are you using master or development branch? o the dev branch it comes with the clojure layer already (if Im not mistaken)
dotspacemacs-configuration-layers change the clojure layer to this config and the bindings should show up
(clojure :variables clojure-enable-linters '(clj-kondo) clojure-enable-clj-refactor t)
if you are not using
clj-kondo (its a linter, no related to your question but any way..) I strongly advise you to do so, once again, its very easy to setup, just install it on your machine , add that line to
.spacemacs and should be working
clj-refactor was causing issues so I had uninstalled it. But let me give it a go and see if its still wonky
@mario.cordova.862 or you could use the Emacs tools, eg.
SPC s p followed by
C-c C-e to put all the results in a buffer
I use this approach to refactor names across a project, eg. https://practicalli.github.io/spacemacs/refactor/within-a-project.html
Would this catch instances of calling a function with a namespace prefix such
(my-ns/function-name args) ?
Yes, its a text search, so it will match what ever you search for. It doesn't rely on the REPL or static analysis.
Ah, well I could just use
SPC / this works relatively well. Although for some odd reason its returning results for files that should be ignored
With either keybinding you can pass arguments to the search. If you have ripgrep binary installed, they you can pass search arguments `-g*.clj` to just search *.clj files, or `-g!*.md` to exclude searching *.md files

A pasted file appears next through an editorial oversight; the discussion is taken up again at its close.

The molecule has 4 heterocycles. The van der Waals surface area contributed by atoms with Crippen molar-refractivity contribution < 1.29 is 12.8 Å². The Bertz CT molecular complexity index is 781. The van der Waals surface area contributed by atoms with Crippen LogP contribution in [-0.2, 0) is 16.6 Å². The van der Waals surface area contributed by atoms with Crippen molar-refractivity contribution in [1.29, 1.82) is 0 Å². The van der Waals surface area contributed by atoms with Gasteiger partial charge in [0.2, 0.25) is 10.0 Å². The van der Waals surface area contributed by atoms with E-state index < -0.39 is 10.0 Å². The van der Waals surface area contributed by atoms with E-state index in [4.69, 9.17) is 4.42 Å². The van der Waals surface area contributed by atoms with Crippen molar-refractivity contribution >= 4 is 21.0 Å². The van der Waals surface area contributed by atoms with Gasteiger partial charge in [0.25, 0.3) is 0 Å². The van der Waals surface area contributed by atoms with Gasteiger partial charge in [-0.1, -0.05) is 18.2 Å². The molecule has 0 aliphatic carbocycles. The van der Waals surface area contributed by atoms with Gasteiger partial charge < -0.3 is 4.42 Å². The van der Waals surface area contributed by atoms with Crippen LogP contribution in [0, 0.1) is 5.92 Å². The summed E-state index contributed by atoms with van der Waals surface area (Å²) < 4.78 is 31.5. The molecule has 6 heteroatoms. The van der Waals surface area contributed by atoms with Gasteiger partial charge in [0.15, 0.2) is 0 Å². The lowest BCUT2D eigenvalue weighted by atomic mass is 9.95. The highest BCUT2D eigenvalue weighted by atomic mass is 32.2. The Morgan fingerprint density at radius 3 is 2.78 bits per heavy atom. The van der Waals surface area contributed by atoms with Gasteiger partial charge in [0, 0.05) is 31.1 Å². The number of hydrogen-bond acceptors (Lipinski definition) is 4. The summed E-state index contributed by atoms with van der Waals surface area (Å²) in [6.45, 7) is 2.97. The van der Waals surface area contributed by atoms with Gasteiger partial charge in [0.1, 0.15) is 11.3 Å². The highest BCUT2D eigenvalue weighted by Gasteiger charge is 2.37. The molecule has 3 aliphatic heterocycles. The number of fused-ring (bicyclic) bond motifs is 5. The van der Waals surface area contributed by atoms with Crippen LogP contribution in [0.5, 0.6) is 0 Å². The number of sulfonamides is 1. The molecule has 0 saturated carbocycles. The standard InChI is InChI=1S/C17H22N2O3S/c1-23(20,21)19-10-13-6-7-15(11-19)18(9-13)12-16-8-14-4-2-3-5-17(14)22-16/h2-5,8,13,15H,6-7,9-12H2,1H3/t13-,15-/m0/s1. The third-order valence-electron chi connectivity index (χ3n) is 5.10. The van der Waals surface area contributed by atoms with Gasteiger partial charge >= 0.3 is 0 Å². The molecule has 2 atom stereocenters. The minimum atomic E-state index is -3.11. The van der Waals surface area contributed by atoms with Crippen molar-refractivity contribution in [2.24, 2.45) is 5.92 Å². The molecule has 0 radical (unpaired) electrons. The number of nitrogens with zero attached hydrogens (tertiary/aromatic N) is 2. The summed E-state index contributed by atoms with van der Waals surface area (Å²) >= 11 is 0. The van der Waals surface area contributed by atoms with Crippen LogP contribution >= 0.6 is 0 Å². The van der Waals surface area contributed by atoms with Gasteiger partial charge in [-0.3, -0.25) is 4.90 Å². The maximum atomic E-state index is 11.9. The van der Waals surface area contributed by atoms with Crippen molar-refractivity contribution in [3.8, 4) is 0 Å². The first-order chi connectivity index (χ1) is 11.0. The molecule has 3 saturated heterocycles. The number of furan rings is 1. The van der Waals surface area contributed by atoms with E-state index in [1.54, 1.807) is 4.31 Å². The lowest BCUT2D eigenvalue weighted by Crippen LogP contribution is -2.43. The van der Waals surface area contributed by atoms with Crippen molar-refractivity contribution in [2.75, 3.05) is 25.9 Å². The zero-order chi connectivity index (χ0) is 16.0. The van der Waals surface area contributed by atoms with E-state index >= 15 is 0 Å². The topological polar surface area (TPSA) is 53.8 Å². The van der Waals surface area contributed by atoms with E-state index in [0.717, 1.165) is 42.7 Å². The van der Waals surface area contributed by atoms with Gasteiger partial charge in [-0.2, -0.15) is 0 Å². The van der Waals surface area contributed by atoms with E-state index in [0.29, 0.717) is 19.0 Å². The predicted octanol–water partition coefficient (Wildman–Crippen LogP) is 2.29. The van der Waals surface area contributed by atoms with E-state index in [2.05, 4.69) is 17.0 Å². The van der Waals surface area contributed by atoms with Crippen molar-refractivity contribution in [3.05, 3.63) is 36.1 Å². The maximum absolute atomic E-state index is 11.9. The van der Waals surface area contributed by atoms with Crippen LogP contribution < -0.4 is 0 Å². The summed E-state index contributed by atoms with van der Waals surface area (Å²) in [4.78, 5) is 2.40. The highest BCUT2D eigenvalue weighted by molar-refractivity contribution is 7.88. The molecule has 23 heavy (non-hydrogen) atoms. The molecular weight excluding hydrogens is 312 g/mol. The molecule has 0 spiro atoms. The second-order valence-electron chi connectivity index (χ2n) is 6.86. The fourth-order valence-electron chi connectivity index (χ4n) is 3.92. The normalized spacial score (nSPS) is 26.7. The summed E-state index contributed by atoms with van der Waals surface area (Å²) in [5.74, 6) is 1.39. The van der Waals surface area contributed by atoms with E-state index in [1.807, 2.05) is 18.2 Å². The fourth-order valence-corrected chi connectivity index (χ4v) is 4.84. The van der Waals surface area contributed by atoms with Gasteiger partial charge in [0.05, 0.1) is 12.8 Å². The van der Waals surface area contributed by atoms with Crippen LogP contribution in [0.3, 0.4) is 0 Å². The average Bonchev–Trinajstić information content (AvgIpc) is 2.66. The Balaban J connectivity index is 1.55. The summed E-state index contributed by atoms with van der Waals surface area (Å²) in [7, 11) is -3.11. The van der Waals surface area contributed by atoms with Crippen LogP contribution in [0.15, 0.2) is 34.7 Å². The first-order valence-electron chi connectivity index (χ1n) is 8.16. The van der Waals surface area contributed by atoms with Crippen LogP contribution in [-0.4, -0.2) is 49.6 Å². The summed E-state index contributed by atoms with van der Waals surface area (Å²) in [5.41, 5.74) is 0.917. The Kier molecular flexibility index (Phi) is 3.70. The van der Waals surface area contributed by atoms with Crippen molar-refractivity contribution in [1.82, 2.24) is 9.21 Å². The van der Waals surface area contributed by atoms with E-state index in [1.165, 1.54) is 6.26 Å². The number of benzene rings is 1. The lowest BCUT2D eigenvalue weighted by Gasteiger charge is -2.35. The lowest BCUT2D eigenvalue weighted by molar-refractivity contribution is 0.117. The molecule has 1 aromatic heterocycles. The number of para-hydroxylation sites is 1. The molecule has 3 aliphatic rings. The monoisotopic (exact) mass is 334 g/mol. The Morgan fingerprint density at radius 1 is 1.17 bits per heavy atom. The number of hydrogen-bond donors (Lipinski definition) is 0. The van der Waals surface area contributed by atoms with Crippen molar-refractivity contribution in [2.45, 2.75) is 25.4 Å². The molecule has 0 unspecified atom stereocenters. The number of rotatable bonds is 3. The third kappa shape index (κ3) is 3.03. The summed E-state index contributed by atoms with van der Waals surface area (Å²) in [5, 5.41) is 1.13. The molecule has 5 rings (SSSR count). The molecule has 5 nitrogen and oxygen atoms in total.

I was under the assumption that
SPC / will search all files in project but will ignore files that are set in the
Yes, it should do, although I stopped using that keybinding as it has a few annoyances (weird vim things if you forget to press RTN, have to clear the search highlighting by deleting it).
Here are some examples of using the option with a search https://practicalli.github.io/spacemacs/working-with-projects/searching-projects.html
I recommend installing ripgrep or at least silver-searcher (ag) if you havent already, they are much faster and more reliable than grep.
I think clj-refactor is a bit more reliable than it used to be, however, I found I haven't missed it over the last year. It's good to have options 😁
Threading refactoring is already part of clojure-mode, so clj-refactor is not needed for that. In fact I just used thread-last refactor yesterday thanks to your reminder about it.
@plins could you clarify what clear the namespace does? I assume you mean remove (undefine) the definitions in the current namespace. I thought that was part of CIDER itself (I could be wrong).
I think its part of CLJR, also besides removing the unused requires/definitions I think it also sort the requires in alphabetical order
Oh yes, I looked at the link. That refactor command does more than I would want it too personally. I prefer to group dependencies and requires by their purpose rather than how they are spelt. For unused requirements, then clj-kondo has that covered and is my preferred approach, as I prefer to learn by making those changes myself. However, thats just my approach and its interesting to know how others work.
I never really used it. I need to discipline myself to use more of the structural editing. starting getting into the habit of using
spc k r, spc k t, spc k c . These keybindings are powerful
does ag have the same
-g options for specifying patters? I know it can do the same, just cant remember if the option names are the same.